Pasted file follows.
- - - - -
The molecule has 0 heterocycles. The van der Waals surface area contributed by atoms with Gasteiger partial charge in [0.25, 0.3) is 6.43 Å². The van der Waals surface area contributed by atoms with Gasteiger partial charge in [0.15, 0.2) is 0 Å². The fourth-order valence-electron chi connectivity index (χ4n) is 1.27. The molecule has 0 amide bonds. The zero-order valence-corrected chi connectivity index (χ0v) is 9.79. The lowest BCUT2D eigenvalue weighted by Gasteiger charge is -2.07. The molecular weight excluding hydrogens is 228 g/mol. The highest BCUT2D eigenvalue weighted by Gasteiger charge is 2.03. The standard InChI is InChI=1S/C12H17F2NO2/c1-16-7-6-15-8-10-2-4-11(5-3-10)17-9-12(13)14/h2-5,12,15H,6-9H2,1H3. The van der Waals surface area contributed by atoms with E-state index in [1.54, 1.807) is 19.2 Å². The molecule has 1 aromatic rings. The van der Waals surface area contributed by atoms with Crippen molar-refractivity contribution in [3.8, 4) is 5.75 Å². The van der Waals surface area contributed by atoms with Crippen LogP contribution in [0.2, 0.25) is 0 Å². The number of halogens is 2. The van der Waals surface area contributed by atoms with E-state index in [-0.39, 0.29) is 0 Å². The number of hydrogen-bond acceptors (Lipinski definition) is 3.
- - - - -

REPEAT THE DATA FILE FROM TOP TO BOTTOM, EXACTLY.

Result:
The molecule has 0 heterocycles. The van der Waals surface area contributed by atoms with Gasteiger partial charge in [0.25, 0.3) is 6.43 Å². The van der Waals surface area contributed by atoms with Gasteiger partial charge in [0.15, 0.2) is 0 Å². The fourth-order valence-electron chi connectivity index (χ4n) is 1.27. The molecule has 0 amide bonds. The zero-order valence-corrected chi connectivity index (χ0v) is 9.79. The lowest BCUT2D eigenvalue weighted by Gasteiger charge is -2.07. The molecular weight excluding hydrogens is 228 g/mol. The highest BCUT2D eigenvalue weighted by Gasteiger charge is 2.03. The standard InChI is InChI=1S/C12H17F2NO2/c1-16-7-6-15-8-10-2-4-11(5-3-10)17-9-12(13)14/h2-5,12,15H,6-9H2,1H3. The van der Waals surface area contributed by atoms with E-state index in [1.54, 1.807) is 19.2 Å². The molecule has 1 aromatic rings. The van der Waals surface area contributed by atoms with Crippen molar-refractivity contribution in [3.8, 4) is 5.75 Å². The van der Waals surface area contributed by atoms with Crippen LogP contribution in [0.2, 0.25) is 0 Å². The number of halogens is 2. The van der Waals surface area contributed by atoms with E-state index in [-0.39, 0.29) is 0 Å². The number of hydrogen-bond acceptors (Lipinski definition) is 3.